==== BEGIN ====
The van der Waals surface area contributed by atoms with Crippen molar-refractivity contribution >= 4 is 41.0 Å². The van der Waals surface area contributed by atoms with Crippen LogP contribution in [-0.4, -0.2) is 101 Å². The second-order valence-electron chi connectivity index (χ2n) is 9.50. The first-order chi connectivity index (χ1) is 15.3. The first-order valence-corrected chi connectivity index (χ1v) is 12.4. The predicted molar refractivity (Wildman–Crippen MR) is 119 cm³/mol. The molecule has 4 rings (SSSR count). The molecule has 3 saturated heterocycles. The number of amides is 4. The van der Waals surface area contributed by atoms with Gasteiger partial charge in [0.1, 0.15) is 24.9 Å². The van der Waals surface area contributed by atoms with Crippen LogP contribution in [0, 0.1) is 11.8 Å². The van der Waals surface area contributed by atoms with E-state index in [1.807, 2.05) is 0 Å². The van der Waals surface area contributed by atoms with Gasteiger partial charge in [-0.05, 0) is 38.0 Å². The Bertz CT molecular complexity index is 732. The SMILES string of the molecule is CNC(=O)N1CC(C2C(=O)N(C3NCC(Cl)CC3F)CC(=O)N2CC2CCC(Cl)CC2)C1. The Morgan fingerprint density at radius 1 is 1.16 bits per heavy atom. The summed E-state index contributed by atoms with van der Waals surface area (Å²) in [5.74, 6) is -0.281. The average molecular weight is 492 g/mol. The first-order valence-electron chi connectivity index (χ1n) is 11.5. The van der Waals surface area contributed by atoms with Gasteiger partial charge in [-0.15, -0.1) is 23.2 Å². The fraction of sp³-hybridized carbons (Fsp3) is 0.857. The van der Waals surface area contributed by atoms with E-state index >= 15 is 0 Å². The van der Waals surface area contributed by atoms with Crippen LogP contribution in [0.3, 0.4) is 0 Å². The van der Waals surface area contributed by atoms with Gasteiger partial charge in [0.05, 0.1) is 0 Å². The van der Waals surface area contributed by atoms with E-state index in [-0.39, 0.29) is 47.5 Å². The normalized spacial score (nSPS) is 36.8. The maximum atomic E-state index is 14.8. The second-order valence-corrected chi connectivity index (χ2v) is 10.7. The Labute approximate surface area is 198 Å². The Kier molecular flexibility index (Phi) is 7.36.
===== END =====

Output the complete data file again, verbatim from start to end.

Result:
The van der Waals surface area contributed by atoms with Crippen molar-refractivity contribution >= 4 is 41.0 Å². The van der Waals surface area contributed by atoms with Crippen LogP contribution in [-0.4, -0.2) is 101 Å². The second-order valence-electron chi connectivity index (χ2n) is 9.50. The first-order chi connectivity index (χ1) is 15.3. The first-order valence-corrected chi connectivity index (χ1v) is 12.4. The predicted molar refractivity (Wildman–Crippen MR) is 119 cm³/mol. The molecule has 4 rings (SSSR count). The molecule has 3 saturated heterocycles. The number of amides is 4. The van der Waals surface area contributed by atoms with Gasteiger partial charge in [0.1, 0.15) is 24.9 Å². The van der Waals surface area contributed by atoms with Crippen LogP contribution in [0, 0.1) is 11.8 Å². The van der Waals surface area contributed by atoms with E-state index in [1.807, 2.05) is 0 Å². The van der Waals surface area contributed by atoms with Gasteiger partial charge in [-0.05, 0) is 38.0 Å². The Bertz CT molecular complexity index is 732. The SMILES string of the molecule is CNC(=O)N1CC(C2C(=O)N(C3NCC(Cl)CC3F)CC(=O)N2CC2CCC(Cl)CC2)C1. The Morgan fingerprint density at radius 1 is 1.16 bits per heavy atom. The summed E-state index contributed by atoms with van der Waals surface area (Å²) in [5.74, 6) is -0.281. The average molecular weight is 492 g/mol. The first-order valence-electron chi connectivity index (χ1n) is 11.5. The van der Waals surface area contributed by atoms with Gasteiger partial charge in [-0.15, -0.1) is 23.2 Å². The fraction of sp³-hybridized carbons (Fsp3) is 0.857. The van der Waals surface area contributed by atoms with E-state index >= 15 is 0 Å². The van der Waals surface area contributed by atoms with Crippen LogP contribution in [0.3, 0.4) is 0 Å². The van der Waals surface area contributed by atoms with Gasteiger partial charge in [0.05, 0.1) is 0 Å². The van der Waals surface area contributed by atoms with E-state index in [-0.39, 0.29) is 47.5 Å². The normalized spacial score (nSPS) is 36.8. The maximum atomic E-state index is 14.8. The second-order valence-corrected chi connectivity index (χ2v) is 10.7. The Labute approximate surface area is 198 Å². The Kier molecular flexibility index (Phi) is 7.36.